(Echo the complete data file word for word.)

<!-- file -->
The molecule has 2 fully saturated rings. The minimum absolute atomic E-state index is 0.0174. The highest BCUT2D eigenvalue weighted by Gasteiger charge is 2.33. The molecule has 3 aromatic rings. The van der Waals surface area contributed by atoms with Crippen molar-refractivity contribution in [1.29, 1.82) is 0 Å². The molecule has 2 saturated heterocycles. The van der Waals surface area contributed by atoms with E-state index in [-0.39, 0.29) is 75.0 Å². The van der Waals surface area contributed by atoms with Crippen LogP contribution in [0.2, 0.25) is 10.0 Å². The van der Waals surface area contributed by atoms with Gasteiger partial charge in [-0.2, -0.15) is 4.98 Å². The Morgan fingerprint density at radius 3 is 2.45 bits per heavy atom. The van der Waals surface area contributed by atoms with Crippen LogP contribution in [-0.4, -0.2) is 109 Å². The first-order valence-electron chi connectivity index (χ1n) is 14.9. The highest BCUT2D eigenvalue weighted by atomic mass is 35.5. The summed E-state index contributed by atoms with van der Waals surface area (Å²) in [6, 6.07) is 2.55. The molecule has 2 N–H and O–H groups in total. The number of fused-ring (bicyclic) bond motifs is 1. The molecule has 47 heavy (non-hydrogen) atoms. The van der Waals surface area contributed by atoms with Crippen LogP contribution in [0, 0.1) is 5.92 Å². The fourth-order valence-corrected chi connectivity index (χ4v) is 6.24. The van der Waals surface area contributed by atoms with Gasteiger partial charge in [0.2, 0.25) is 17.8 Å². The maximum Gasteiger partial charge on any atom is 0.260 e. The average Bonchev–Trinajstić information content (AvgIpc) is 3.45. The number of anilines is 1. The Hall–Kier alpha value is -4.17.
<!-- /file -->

The molecule has 2 fully saturated rings. The minimum absolute atomic E-state index is 0.0174. The highest BCUT2D eigenvalue weighted by Gasteiger charge is 2.33. The molecule has 3 aromatic rings. The van der Waals surface area contributed by atoms with Crippen molar-refractivity contribution in [1.29, 1.82) is 0 Å². The molecule has 2 saturated heterocycles. The van der Waals surface area contributed by atoms with E-state index in [-0.39, 0.29) is 75.0 Å². The van der Waals surface area contributed by atoms with Crippen LogP contribution in [0.2, 0.25) is 10.0 Å². The van der Waals surface area contributed by atoms with Gasteiger partial charge in [-0.2, -0.15) is 4.98 Å². The Morgan fingerprint density at radius 3 is 2.45 bits per heavy atom. The van der Waals surface area contributed by atoms with Crippen LogP contribution in [-0.4, -0.2) is 109 Å². The first-order valence-electron chi connectivity index (χ1n) is 14.9. The highest BCUT2D eigenvalue weighted by atomic mass is 35.5. The summed E-state index contributed by atoms with van der Waals surface area (Å²) in [6, 6.07) is 2.55. The molecule has 2 N–H and O–H groups in total. The number of fused-ring (bicyclic) bond motifs is 1. The molecule has 47 heavy (non-hydrogen) atoms. The van der Waals surface area contributed by atoms with Crippen LogP contribution in [0, 0.1) is 5.92 Å². The fourth-order valence-corrected chi connectivity index (χ4v) is 6.24. The van der Waals surface area contributed by atoms with Gasteiger partial charge in [0.2, 0.25) is 17.8 Å². The maximum Gasteiger partial charge on any atom is 0.260 e. The average Bonchev–Trinajstić information content (AvgIpc) is 3.45. The number of anilines is 1. The Hall–Kier alpha value is -4.17.